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How often should I meet with my committee?
At least once a semester. In practice, most committees will meet more frequently, at either your request or at the prompting of any of your committee members.

Bear in mind that at the end of each academic year the ESD Faculty will review each student's progress. Frequency and quality of committee meetings often prove to be one of the most informative measures of progress.

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Where can I learn more about general exams?
Here.

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Once I have passed the general exams, what is the next step?
You need to prepare and defend a thesis proposal to your committee, typically around 6 months after passing the general exams. A copy of your thesis proposal should be on-file in the Academic Office, E40-367.

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What is the residency requirement?
The ESD doctoral program is residential. This is based on the theory that a lot of learning happens by being a member of the community of scholars and researchers at MIT. Beyond the minimum institute requirements of 4 academic semesters, the ESD faculty expects that you will normally be at MIT during your entire doctoral program. Students seeking exceptions, for field work or other reasons, need to prepare a nonresident petition and submit it to the ESD Academic Office.

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How many credit units may I take if I have a Graduate Assistantship?
The number of units a graduate assistant can take is limited. The principle is that students must leave room for the work for which they are getting paid.

Each Department or equivalent unit at MIT sets its own rules for the limitation on the number of units. For ESD, these limits are:

  • RAs and TAs may register for up to 54 units/year, including up to 33 units/semester without petitioning the graduate committee, and may petition to take up to a maximum of 36 units in one semester
  • The average number of units/semester over the student's graduate program must not exceed 27
  • Units of thesis or research do not count as part of the total

If the student is on a part-time assistantship, these numbers can be prorated with the agreement of the supervisor.

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How many credit units may I take if I do not have a Graduate Assistantship?
You may take a “full load” which is normally considered to be around 45 to 50 MIT units of subjects. [Note: 3 MIT units correspond to 1 unit at most North American universities.] Some people may take more if they have particularly good backgrounds in the basics for their subjects. Others may find themselves fully loaded with fewer units, for example if they are not used to taking classes in English, have been away from school for many years, or are studying new material.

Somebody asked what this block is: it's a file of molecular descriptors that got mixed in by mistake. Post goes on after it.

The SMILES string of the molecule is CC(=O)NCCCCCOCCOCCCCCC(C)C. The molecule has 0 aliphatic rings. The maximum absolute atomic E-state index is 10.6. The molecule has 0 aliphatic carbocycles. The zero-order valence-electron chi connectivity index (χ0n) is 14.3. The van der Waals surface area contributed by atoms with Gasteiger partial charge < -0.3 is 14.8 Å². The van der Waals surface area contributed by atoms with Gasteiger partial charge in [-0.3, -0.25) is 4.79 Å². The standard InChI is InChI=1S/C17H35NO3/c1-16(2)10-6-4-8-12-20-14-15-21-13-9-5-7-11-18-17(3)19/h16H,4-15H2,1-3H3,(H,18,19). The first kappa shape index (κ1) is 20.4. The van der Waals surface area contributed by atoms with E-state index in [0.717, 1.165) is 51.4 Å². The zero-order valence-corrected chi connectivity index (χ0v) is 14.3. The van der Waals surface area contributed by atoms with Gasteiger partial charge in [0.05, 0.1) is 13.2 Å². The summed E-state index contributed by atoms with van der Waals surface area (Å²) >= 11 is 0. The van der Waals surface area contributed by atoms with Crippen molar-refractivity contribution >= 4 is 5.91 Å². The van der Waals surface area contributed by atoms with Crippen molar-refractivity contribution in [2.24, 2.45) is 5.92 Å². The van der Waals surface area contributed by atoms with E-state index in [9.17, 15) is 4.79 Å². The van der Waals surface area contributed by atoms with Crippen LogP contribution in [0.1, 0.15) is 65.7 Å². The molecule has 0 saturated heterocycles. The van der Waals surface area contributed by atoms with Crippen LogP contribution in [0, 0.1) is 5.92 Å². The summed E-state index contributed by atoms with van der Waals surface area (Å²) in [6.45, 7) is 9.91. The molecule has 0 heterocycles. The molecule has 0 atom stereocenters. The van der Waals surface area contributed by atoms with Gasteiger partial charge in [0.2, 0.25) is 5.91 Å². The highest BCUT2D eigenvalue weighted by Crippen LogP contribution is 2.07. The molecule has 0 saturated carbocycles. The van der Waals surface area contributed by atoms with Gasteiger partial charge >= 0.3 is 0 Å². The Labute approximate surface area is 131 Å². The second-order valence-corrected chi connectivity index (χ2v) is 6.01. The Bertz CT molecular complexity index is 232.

Students should consult with their advisors to discuss this issue.

Note that the perspective of the International Student Office (ISO) is shaped by visa regulations, which change periodically. They require international students to take a “full load” but, in this context, the number of total units is considerably less (around 36 units, but consult with ISO for exact details).

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Am I allowed to take classes outside of ESD?
Yes. You may take subjects anywhere within MIT and may also cross-register, in your research area, at Harvard University.

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What is the role of the ESD Education Committee?
The ESD Education Committee is responsible for oversight and coordination of all of ESDís academic programs, but its primary role has been the supervision of ESDís doctoral program. Therefore, the chair of the Education Committee functions as the PhD Program head. Academic coordination and logistics are handled by the staff of the ESD Academic Office.

ESDís current Education Committee (formed September 2013) is:

  • Munther Dahleh (ex officio)
  • Richard de Neufville
  • Frank R. Field, III
  • Richard Larson (chair)
  • Nancy Leveson
  • Noelle Eckley Selin
  • Yossi Sheffi
  • Jessika Trancik

ESD Academic Office (E40-367, 617-253-1182, or esdgrad at mit dot edu):

  • Elizabeth Milnes, Academic Administrator
  • Arlyn Hertz, Admissions and Catalog Coordinator

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How is my academic performance evaluated?
The ESD Faculty review each student's progress and program at the end of the academic year to make sure that each student is progressing satisfactorily. The faculty will usually consider, but are not limited to, the following: studentís milestone and program duration; program start; estimated graduation date; GPA; performance in ESD.83, ESD.86, ESD.87, and 6.431/6.041; general exam results; committee membership; domain; methodology; [draft] dissertation title; committee meeting info; COUHES info; long-form status update from the chair/supervisor; long-form status update from the student.